- The FDA has issued a medical device safety alert about cybersecurity vulnerabilities in Medtronic’s CareLink programmers that could enable an attacker to change the functionality of the programmer or the implanted pacemaker it controls.
The vulnerabilities reside in the internet connection that the programmer uses to update software between the CareLink and CareLink Encore programmers (models 2090 and 29902) and the Medtronic software distribution network (SDN).
“Although the programmer uses a virtual private network (VPN) to establish an internet connection with the Medtronic SDN, the vulnerability identified with this connection is that the programmers do not verify that they are still connected to the VPN prior to downloading updates,” the FDA explained.
To prevent a successful cyberattack, Medtronic is blocking the programmers from accessing the SDN. A user attempting to update the programmer through the internet will receive an error message. Medtronic is not providing an update to correct the problem at this time, but the company is working on additional security updates to address the vulnerabilities later, the FDA noted.
The FDA explained that healthcare providers can continue to use the programmers for programming, testing, and evaluating cardiac patients because network connectivity is not required for normal operation.
In addition, providers can continue to use other features that require network connections, such as Medtronic’s SessionSync, because they are not impacted by the vulnerabilities.
The agency explained that future programmer software updates must be received directly from a Medtronic representative with a USB.
FDA advised healthcare providers to operate the programmers within well-managed IT networks and to consult with the IT department regarding the security of the network.
It said that reprogramming or updating of the pacemaker is not required, and pacemaker replacement is not recommended.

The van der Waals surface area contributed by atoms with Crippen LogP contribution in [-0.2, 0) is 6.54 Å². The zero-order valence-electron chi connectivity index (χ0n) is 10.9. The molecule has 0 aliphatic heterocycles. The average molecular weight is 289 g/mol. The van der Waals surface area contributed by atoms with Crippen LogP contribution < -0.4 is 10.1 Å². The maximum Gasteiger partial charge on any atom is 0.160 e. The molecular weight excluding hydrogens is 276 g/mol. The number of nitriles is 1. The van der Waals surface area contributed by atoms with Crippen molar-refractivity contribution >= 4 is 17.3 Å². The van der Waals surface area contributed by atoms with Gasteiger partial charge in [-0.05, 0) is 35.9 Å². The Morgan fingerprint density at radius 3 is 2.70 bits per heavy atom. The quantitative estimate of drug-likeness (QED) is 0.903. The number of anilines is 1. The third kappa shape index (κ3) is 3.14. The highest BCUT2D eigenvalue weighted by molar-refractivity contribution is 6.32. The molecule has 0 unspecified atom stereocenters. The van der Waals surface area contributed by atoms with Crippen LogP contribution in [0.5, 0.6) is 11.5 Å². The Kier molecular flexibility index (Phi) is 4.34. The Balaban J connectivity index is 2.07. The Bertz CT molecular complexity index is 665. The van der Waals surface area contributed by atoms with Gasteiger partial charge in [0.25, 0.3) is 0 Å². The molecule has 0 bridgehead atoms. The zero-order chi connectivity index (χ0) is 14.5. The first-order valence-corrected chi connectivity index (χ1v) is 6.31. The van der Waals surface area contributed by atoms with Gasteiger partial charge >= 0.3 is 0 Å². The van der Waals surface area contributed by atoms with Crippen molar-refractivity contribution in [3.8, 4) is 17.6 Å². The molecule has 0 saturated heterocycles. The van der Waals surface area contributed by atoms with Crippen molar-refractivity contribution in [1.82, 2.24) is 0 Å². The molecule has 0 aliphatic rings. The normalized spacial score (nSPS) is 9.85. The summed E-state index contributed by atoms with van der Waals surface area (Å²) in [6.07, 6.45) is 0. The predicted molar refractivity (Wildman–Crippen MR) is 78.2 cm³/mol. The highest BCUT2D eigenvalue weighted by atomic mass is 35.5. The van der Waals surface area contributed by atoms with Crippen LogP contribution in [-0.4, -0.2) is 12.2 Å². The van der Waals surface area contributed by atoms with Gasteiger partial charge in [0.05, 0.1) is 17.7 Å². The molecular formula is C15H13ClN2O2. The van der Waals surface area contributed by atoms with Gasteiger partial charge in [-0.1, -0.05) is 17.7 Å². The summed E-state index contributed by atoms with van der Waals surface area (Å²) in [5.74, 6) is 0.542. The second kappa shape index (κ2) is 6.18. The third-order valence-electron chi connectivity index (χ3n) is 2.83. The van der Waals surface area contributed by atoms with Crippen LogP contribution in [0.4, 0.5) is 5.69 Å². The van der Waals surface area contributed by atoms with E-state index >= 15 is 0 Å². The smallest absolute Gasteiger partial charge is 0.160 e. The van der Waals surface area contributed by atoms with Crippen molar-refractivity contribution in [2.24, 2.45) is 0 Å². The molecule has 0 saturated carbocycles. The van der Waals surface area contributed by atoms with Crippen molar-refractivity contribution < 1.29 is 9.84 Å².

In a letter to physicians, Medtronic warned that the cybersecurity vulnerabilities “could result in harm to a patient depending on the extent and intent of a malicious cyberattack and the patient’s underlying condition,” reported Reuters. The newswire estimated that 34,000 programmers were affected by the vulnerabilities.
In a presentation at the BlackHat security conference held in August, security researchers Bill Rios and Jonathan Butts criticized Medtronic for dragging its feet regarding the vulnerabilities in the CareLink programmers.
The researchers said that they informed Medtronic last year about the vulnerabilities they had discovered, but that the vendor was uncooperative and unresponsive. Medtronic “spent more time trying to twist the story than fixing it — and we told them how to fix it,” Butts was quoted as saying.
When the researchers first contacted the vendor and provided research documentation, Medtronic representatives said they were “setting up a testing environment” to reproduce the results, according to their presentation.
But eight months later, the company admitted that it had not set up a testing environment to reproduce the results. Ten months later, the vendor said that there were no patient safety implications to the findings, according to the researchers.
Medtronic first issued an advisory about the CareLink vulnerabilities in February of this year. The company followed this with an update in June.
“Further review of these vulnerabilities with the FDA, Billy Rios and Jonathan Butts revealed the potential for an attacker to remotely exploit some of these vulnerabilities. If not mitigated, these vulnerabilities could result in potential harm to a patient. To date, we have not received a report of such an attack or patient harm,” Medtronic said in its Oct. 11 update to the advisory.
“Medtronic recommends that customers continue to follow the security guidance detailed in the CareLink 2090 programmer and CareLink Encore 29901 programmer reference manuals. This guidance includes maintaining good physical controls over the programmer and having a secure physical environment that prevents access to the CareLink 2090 or CareLink Encore 29901 programmer,” the advisory concluded.